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Mitridate, re di Ponto (1993)

| Drama, Music | TV Movie

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Credited cast:
Bruce Ford ...
Mitridate, King of Pontus
Ann Murray ...
Sifare, Mitridate's younger son
Jochen Kowalski ...
Farnace, Mitridate's elder son
Luba Orgonasova ...
Aspasia, betrothed to Mitridate
Lillian Watson ...
Ismene, daughter of the King of Parthia
Jacquelyne Fugelle ...
Arbate, Governor of Nymphaea
Justin Lavender ...
Marzio, Roman Tribune
Rest of cast listed alphabetically:
Paul Daniel ...
Conductor - Himself
Royal Opera Chorus ...
Chorus (as The Royal Opera Chorus)
The Orchestra of the Royal Opera House ...
Themselves - Orchestra


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User Reviews

Wonderful performances and dramatisations make this Mitridate well worth watching
1 September 2012 | by See all my reviews

Mitridate Re Di Ponto mayn't be one of my favourite Mozarts, although the music is gorgeous some of the libretto is static. As with all Mozart opera though, it is well worth hearing or seeing at least once. This 1993 production is excellent especially on the musical and dramatic front. It is for me not quite perfect, I personally found the quality of the costumes uneven, some are striking and regal but others are garishly coloured and over-sized. The sets though are very opulent, and the video directing does nothing to detract from that. Graham Vick's stage direction is very witty- with the dancing- and compelling especially in the Act 1 finale and Mitridate's second act entrance. It does lack the intimacy of the Ponnelle production but is more spontaneous.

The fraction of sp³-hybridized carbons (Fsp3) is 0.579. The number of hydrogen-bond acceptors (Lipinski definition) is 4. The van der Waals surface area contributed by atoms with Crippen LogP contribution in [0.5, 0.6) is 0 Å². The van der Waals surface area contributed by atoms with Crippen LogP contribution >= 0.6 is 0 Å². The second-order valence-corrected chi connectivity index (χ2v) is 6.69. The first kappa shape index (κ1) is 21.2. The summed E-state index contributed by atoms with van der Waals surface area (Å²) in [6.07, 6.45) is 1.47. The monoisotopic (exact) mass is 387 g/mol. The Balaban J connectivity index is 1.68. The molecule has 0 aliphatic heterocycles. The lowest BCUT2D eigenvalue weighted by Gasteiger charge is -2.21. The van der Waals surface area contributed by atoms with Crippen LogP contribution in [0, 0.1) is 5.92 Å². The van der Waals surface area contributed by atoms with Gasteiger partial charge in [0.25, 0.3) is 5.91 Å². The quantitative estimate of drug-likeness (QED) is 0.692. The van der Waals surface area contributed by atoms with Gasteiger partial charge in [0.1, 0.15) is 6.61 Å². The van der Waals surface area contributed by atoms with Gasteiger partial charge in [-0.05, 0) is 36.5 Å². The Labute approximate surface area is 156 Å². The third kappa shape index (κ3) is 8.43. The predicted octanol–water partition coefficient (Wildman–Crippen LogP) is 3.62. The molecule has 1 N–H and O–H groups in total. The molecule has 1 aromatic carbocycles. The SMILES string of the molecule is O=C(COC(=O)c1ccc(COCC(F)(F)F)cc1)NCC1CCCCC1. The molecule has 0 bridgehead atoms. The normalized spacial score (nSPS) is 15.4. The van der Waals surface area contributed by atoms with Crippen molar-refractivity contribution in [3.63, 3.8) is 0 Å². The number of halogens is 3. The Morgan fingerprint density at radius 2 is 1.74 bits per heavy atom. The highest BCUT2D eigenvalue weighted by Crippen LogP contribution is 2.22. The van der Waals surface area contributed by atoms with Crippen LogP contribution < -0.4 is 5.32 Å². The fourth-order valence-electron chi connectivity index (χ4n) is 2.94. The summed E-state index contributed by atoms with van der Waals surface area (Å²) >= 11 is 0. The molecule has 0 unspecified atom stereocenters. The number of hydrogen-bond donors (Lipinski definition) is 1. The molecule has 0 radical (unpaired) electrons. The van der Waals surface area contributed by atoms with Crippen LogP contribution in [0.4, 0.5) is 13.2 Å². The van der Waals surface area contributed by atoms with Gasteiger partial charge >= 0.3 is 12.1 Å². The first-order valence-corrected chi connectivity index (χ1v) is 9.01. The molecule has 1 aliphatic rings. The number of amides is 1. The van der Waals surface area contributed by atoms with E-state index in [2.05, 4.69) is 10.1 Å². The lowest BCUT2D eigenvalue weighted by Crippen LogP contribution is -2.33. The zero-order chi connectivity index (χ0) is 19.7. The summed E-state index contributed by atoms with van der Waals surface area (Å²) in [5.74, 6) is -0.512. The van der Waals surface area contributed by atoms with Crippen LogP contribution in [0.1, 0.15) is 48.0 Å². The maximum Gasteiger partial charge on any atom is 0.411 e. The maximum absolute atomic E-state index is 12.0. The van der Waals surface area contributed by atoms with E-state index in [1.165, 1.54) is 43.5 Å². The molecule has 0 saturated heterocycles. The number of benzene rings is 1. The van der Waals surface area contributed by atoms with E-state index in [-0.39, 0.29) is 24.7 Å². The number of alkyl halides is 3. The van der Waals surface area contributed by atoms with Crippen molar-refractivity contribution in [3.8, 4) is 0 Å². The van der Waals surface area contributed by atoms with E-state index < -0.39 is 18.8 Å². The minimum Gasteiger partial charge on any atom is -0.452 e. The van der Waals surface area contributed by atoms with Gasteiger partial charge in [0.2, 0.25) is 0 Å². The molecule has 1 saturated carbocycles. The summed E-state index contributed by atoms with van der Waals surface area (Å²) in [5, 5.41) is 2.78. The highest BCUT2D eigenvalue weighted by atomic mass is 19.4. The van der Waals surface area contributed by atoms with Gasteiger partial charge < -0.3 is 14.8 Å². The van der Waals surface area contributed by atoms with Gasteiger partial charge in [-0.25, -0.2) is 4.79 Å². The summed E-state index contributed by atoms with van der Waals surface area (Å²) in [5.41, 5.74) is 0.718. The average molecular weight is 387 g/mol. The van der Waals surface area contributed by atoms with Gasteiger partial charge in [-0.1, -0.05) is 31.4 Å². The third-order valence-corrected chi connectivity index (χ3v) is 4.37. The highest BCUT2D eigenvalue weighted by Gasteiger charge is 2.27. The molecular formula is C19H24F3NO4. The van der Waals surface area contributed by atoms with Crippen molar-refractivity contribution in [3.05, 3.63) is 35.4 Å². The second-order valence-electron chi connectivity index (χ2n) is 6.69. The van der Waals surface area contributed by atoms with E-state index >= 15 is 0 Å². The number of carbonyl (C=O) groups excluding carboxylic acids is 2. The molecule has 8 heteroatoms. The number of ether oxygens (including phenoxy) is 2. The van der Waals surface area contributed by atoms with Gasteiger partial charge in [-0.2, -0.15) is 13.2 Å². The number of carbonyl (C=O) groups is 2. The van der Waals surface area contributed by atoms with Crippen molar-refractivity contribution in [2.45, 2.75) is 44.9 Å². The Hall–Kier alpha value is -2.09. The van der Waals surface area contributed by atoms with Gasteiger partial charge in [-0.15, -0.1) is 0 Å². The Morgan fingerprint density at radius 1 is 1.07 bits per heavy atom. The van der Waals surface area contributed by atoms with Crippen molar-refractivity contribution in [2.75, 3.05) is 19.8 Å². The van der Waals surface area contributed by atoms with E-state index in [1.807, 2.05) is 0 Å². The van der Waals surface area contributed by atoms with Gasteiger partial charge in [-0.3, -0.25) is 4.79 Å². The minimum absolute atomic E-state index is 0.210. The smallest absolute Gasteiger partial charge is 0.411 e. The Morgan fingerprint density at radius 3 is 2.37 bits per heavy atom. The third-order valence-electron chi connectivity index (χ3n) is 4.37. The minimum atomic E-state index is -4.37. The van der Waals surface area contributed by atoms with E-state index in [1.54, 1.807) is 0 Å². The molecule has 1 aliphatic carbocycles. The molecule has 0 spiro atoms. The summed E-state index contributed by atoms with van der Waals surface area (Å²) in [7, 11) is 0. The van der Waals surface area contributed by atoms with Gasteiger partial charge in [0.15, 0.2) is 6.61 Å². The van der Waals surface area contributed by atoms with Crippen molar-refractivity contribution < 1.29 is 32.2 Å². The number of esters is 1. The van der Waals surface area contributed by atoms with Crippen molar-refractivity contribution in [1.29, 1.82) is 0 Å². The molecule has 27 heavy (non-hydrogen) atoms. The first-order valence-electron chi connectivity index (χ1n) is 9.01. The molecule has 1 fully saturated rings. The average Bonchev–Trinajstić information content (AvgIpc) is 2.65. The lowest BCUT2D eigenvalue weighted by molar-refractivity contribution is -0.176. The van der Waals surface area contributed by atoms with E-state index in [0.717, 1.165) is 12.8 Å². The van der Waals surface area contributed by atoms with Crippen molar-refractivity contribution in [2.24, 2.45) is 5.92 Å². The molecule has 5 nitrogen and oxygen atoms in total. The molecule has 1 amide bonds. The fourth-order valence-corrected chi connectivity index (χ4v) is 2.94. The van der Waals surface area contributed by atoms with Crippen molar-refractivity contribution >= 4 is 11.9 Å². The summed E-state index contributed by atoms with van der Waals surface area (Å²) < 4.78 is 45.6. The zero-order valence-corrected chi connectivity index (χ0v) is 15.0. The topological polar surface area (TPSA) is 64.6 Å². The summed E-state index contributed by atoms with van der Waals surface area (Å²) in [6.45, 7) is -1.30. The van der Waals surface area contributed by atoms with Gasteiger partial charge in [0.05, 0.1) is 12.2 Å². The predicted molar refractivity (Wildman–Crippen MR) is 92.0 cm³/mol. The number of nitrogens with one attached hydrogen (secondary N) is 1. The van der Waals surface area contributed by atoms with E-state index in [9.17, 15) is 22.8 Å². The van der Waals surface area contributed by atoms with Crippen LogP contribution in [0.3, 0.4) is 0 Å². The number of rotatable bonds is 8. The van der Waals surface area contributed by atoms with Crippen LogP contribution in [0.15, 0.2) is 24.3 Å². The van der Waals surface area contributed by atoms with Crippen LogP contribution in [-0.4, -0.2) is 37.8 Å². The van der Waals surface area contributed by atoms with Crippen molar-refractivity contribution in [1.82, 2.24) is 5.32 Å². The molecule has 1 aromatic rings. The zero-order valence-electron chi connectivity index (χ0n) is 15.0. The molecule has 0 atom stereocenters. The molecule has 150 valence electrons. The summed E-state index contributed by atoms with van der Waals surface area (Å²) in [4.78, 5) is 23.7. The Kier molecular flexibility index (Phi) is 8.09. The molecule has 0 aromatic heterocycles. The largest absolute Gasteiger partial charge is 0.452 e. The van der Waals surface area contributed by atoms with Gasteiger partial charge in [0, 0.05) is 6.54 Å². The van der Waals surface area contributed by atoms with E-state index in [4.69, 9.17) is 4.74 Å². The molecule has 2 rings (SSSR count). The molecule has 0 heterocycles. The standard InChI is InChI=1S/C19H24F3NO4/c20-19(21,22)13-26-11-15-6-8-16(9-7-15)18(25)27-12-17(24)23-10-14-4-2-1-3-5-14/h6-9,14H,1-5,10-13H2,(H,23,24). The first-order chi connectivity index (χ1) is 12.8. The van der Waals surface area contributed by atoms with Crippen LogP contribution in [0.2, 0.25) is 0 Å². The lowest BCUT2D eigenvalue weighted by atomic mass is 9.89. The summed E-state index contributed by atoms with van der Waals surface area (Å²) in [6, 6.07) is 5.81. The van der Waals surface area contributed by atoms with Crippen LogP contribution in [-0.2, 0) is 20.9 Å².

On a musical front, the performance is outstanding. The orchestral playing is stylish and beautiful, allowing the music and drama to flow and speak for themselves with no incongruous ideas. The horn obbligato in Lunge Da Tei is wonderfully played. The conducting is assured and subtle, which is always an ideal approach for Mozart. The performances are on the most part on the money. Bruce Ford manages to make the fiendishly difficult role of Mitridate seem easy, with spot on high notes and great style. Dramatically he is very moving and refined. Ann Murray is not as fresh in voice as in Ponnelle's production, with a top that sounds strident at times, but her Sifare is very deeply felt and loyal. Jochen Kowalski is a superb Farnace, scheming yet affecting with a flexible counter-tenor voice. Luba Orgonasova struggles at times with the colouratura the role of Aspacia requires, but her overall performance is one of lyrical pathos. Jacquelyne Fugelle is solid as Arbate, while Lillian Watson's Ismene is bitter and poignant.

All in all, an excellent production. 9/10 Bethany Cox

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